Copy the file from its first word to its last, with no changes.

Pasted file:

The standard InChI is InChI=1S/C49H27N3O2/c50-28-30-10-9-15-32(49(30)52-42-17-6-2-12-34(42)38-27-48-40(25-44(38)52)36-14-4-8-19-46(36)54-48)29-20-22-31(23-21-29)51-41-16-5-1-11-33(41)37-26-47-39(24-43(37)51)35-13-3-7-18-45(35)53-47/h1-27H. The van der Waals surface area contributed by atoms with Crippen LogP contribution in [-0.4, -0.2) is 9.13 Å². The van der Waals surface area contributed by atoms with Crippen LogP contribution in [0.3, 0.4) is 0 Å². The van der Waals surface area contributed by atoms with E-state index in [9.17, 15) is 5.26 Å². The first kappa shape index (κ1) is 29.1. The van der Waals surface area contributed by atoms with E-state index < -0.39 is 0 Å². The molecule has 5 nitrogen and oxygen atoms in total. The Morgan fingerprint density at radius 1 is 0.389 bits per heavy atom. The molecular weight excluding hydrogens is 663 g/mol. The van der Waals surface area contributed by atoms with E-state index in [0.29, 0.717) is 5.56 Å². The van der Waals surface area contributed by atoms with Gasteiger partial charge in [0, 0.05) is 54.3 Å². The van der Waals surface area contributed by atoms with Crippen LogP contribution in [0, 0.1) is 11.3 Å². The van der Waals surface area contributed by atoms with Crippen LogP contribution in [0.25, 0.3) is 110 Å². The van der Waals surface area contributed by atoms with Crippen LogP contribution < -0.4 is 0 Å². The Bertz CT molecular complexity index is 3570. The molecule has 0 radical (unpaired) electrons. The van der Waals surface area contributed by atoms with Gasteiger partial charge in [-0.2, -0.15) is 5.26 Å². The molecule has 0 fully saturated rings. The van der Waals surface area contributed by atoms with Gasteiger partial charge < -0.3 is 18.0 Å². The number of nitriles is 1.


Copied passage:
The standard InChI is InChI=1S/C49H27N3O2/c50-28-30-10-9-15-32(49(30)52-42-17-6-2-12-34(42)38-27-48-40(25-44(38)52)36-14-4-8-19-46(36)54-48)29-20-22-31(23-21-29)51-41-16-5-1-11-33(41)37-26-47-39(24-43(37)51)35-13-3-7-18-45(35)53-47/h1-27H. The van der Waals surface area contributed by atoms with Crippen LogP contribution in [-0.4, -0.2) is 9.13 Å². The van der Waals surface area contributed by atoms with Crippen LogP contribution in [0.3, 0.4) is 0 Å². The van der Waals surface area contributed by atoms with E-state index in [9.17, 15) is 5.26 Å². The first kappa shape index (κ1) is 29.1. The van der Waals surface area contributed by atoms with E-state index < -0.39 is 0 Å². The molecule has 5 nitrogen and oxygen atoms in total. The Morgan fingerprint density at radius 1 is 0.389 bits per heavy atom. The molecular weight excluding hydrogens is 663 g/mol. The van der Waals surface area contributed by atoms with E-state index in [0.29, 0.717) is 5.56 Å². The van der Waals surface area contributed by atoms with Gasteiger partial charge in [0, 0.05) is 54.3 Å². The van der Waals surface area contributed by atoms with Crippen LogP contribution in [0, 0.1) is 11.3 Å². The van der Waals surface area contributed by atoms with Crippen LogP contribution in [0.25, 0.3) is 110 Å². The van der Waals surface area contributed by atoms with Crippen LogP contribution < -0.4 is 0 Å². The Bertz CT molecular complexity index is 3570. The molecule has 0 radical (unpaired) electrons. The van der Waals surface area contributed by atoms with Gasteiger partial charge in [-0.2, -0.15) is 5.26 Å². The molecule has 0 fully saturated rings. The van der Waals surface area contributed by atoms with Gasteiger partial charge < -0.3 is 18.0 Å². The number of nitriles is 1.